Migrating single site WordPress installations to a multisite network

I have seen this question about migrating to a networked multisite WordPress install come up more than once so I thought I’d write down my experience. I used to host about 10 individual WordPress installations. Managing them and keeping them all up to date was a pain, and that meant I always had sites that were out of date. So a few months ago I spent some time migrating them all to a new WordPress network installation. That allows you to host multiple sites all in the one WordPress installation. The only problem is that its quite cumbersome to migrate sites into the new site.
I’ve tried to document the overall process. If anything isn’t clear please let me know and I’ll and elaborate.

  1. Backup all your old sites and databases
  2. Go to each site and export the site
  3. Select a suitable main domain name for your new networked WordPress site. When you create a new blog in the network, the admin of the blog will get an email from your multi site saying it was set up, so choose something that is suitable bearing that in mind.
  4. Set up the multi site with subdomain (not sub folder).
  5. Set up apache virtual hosts to direct ALL host traffic to the wp install.
  6. Set up subdomain sites for each site you wish to import.
  7. Install the WordPress MU Domain Mapping plugin
  8. For each subdomain:
    1. Import the old blog
    2. re-delegate the domain or set your hosts file up to point the domain name to your new WordPress network.
    3. On the Info tab in your network settings for the domain, change the Domain to the actual domain you want,
    4. On settings tab, change siteurl to the blogs correct domain,
    5. Change “home” to the correct domain
    6. Check through the list and fix up any other instances of incorrect domain. Save the changes.
    7. Note down the site id (from the url. something like: http://mynewmultisite/wp-admin/network/site-settings.php?id=4  means site ID is 4)
    8. Go to Settings/Domains and in the New Domain section, enter the site ID and correct domain for the new site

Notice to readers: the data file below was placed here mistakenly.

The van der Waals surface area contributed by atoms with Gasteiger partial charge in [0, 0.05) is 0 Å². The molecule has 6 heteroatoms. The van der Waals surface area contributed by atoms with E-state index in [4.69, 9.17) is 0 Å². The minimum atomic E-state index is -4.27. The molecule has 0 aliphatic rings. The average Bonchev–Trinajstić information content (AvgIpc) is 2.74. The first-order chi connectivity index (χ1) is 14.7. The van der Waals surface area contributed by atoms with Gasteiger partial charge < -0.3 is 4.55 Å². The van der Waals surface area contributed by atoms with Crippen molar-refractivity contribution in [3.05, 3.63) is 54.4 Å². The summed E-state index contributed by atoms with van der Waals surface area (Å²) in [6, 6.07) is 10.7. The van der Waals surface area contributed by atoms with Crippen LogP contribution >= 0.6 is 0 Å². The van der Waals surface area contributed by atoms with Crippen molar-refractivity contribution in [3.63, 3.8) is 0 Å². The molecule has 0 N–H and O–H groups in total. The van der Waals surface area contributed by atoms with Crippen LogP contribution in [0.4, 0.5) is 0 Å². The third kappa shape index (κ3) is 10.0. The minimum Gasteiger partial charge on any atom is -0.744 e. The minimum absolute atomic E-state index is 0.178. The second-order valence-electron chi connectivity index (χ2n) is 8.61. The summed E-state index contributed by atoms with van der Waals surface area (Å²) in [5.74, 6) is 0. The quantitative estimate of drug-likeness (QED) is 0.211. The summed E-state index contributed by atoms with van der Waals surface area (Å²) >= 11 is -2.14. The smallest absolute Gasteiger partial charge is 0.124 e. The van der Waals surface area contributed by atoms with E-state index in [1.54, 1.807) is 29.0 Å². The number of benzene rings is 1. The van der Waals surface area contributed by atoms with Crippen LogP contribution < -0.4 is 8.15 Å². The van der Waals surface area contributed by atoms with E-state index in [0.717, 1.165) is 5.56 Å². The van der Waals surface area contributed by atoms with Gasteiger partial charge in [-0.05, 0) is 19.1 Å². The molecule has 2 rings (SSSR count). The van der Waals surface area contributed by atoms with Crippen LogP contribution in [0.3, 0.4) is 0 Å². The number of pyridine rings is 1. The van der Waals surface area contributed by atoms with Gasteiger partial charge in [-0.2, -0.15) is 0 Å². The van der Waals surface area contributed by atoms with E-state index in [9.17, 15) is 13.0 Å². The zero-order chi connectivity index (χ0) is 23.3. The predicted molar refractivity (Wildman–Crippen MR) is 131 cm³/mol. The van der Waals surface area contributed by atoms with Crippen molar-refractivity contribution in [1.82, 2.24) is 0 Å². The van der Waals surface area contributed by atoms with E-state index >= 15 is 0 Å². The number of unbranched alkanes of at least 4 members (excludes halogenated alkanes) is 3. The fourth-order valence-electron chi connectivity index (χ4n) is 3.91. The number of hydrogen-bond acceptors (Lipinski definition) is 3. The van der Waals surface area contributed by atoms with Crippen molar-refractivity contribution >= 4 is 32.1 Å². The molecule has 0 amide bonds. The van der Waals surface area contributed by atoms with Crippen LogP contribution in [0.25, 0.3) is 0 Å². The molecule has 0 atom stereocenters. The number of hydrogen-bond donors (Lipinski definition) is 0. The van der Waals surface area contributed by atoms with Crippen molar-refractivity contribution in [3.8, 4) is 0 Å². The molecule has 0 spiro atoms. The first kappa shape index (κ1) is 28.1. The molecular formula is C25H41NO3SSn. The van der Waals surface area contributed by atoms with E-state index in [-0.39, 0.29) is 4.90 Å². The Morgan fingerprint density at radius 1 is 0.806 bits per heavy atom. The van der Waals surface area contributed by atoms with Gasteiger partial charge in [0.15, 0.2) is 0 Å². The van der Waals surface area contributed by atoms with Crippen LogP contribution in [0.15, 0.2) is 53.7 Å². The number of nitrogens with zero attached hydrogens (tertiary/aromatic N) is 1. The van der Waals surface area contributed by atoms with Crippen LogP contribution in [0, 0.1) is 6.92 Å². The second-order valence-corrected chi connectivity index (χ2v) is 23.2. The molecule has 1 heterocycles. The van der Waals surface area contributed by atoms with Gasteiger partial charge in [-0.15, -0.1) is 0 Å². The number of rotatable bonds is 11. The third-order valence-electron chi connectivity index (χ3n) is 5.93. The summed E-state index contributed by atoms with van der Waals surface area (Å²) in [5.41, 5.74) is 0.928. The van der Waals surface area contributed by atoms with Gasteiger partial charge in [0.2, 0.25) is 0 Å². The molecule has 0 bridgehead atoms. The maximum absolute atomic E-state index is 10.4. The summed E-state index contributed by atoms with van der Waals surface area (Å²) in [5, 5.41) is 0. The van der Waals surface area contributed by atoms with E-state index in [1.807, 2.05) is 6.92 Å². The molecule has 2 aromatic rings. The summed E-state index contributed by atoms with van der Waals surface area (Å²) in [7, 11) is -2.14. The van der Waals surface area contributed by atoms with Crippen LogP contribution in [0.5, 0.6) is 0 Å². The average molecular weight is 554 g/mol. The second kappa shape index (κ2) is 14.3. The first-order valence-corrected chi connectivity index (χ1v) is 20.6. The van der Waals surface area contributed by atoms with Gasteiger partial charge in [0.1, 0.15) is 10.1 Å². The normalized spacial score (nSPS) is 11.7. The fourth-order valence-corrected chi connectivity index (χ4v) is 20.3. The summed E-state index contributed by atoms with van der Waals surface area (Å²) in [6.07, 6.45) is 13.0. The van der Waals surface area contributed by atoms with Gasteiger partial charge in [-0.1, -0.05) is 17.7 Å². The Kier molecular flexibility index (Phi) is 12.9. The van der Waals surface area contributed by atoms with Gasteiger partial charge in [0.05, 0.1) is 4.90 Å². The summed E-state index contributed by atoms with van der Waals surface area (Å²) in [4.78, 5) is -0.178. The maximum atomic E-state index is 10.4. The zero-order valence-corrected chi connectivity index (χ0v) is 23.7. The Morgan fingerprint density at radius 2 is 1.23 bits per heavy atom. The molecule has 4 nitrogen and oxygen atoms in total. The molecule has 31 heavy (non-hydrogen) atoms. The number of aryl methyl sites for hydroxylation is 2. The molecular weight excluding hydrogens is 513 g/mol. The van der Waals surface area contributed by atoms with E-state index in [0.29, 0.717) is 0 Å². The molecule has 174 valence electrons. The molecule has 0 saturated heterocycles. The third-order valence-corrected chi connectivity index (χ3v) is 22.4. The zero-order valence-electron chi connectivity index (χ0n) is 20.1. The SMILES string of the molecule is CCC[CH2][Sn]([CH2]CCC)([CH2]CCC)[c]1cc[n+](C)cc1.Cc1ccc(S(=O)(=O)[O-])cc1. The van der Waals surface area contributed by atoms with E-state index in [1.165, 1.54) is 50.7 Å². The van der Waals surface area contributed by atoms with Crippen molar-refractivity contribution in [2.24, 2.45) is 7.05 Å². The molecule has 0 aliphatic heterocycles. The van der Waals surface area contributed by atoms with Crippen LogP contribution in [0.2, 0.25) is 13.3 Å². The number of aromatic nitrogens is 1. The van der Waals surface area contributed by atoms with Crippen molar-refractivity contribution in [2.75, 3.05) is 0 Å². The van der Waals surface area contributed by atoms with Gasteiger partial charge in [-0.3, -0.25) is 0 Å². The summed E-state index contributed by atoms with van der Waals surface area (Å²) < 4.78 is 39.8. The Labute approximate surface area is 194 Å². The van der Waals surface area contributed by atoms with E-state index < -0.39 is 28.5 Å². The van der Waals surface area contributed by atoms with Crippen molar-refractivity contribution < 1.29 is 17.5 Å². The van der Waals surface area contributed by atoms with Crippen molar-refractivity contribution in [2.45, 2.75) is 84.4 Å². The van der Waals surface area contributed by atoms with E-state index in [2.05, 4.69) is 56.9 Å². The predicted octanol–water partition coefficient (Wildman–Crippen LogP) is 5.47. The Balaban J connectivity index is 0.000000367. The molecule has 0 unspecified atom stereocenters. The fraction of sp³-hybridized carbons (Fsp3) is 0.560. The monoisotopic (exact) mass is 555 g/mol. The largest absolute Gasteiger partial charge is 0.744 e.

9. Click save and that’s it – the new domain should be working. Test it out.
    10. Fix up all the old links to images. they will currently be links with the old subdomian in them. You can fix them up with the most excelent Search and Replace plugin.
  9. That’s it, you should be done.

It’s a fairly long winded process but it can be done and is worth the effort. Running a networked site instead of many individual installs saves a lot of time in upgrades and  maintenance.
Moving across the plugins and themes is also a bit of a pain. You just have to manually do it per site. There are plugins that are supposed to help move widget settings across but I had limited success with them. “Widget Data – Setting Import/Export Plugin” seemed to add the settings not replace them so you end up with duplicates of widgets and things. it may have improved since I tried it.
I don’t like to site wide activate plugins but WordPress does not have an option like with themes, to only enable a plugin on a per site basis. There is however a plugin for that: Multisite Plugin Manager. With that you can turn on plugins for each site in the Network Admin/Edit Site area. Then you have to go to the site’s dashboard and activate the plugin in there afterwards.
Another useful plugin for a networked site is called “Network Plugin Auditor” it adds a column to the Network/Admin/Plugins page that shows which sites are using each plugin. It also also shows the converse on the Sites page.
There are tools to assist this process also. One such tool that comes highly recommended, that I have not personally used is Backup Buddy. If you have more than a few sites to migrate it may well be worth investing in something like that to help you.

1 comment

Leave a comment

Your email address will not be published. Required fields are marked *